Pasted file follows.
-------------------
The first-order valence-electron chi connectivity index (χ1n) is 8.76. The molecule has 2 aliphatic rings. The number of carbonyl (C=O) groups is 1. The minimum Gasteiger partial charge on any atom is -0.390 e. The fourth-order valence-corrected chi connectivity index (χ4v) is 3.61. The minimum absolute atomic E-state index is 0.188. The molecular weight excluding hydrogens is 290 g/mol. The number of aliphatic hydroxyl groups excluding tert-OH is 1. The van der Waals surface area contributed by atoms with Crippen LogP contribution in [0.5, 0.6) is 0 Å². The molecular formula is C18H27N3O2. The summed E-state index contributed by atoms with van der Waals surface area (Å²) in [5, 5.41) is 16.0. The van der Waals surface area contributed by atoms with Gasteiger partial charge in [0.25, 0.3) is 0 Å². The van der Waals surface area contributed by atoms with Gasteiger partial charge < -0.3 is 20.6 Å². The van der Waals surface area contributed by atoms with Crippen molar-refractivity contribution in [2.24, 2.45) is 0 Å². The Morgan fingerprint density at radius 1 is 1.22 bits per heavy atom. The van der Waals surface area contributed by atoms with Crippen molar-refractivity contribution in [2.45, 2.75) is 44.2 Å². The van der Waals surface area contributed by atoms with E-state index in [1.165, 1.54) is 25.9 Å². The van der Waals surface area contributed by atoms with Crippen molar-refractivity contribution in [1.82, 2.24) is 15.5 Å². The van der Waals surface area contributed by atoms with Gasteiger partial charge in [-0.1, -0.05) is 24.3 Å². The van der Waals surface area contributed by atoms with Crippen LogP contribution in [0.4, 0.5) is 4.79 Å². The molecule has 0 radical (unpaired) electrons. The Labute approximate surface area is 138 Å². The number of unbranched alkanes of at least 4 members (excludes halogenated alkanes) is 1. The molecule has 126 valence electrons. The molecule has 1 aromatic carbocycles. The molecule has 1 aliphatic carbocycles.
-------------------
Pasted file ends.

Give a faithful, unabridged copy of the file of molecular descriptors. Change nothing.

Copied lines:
The first-order valence-electron chi connectivity index (χ1n) is 8.76. The molecule has 2 aliphatic rings. The number of carbonyl (C=O) groups is 1. The minimum Gasteiger partial charge on any atom is -0.390 e. The fourth-order valence-corrected chi connectivity index (χ4v) is 3.61. The minimum absolute atomic E-state index is 0.188. The molecular weight excluding hydrogens is 290 g/mol. The number of aliphatic hydroxyl groups excluding tert-OH is 1. The van der Waals surface area contributed by atoms with Crippen LogP contribution in [0.5, 0.6) is 0 Å². The molecular formula is C18H27N3O2. The summed E-state index contributed by atoms with van der Waals surface area (Å²) in [5, 5.41) is 16.0. The van der Waals surface area contributed by atoms with Gasteiger partial charge in [0.25, 0.3) is 0 Å². The van der Waals surface area contributed by atoms with Gasteiger partial charge < -0.3 is 20.6 Å². The van der Waals surface area contributed by atoms with Crippen molar-refractivity contribution in [2.24, 2.45) is 0 Å². The Morgan fingerprint density at radius 1 is 1.22 bits per heavy atom. The van der Waals surface area contributed by atoms with Crippen molar-refractivity contribution in [2.45, 2.75) is 44.2 Å². The van der Waals surface area contributed by atoms with E-state index in [1.165, 1.54) is 25.9 Å². The van der Waals surface area contributed by atoms with Crippen molar-refractivity contribution in [1.82, 2.24) is 15.5 Å². The van der Waals surface area contributed by atoms with Gasteiger partial charge in [-0.1, -0.05) is 24.3 Å². The van der Waals surface area contributed by atoms with Crippen LogP contribution in [0.4, 0.5) is 4.79 Å². The molecule has 0 radical (unpaired) electrons. The Labute approximate surface area is 138 Å². The number of unbranched alkanes of at least 4 members (excludes halogenated alkanes) is 1. The molecule has 126 valence electrons. The molecule has 1 aromatic carbocycles. The molecule has 1 aliphatic carbocycles.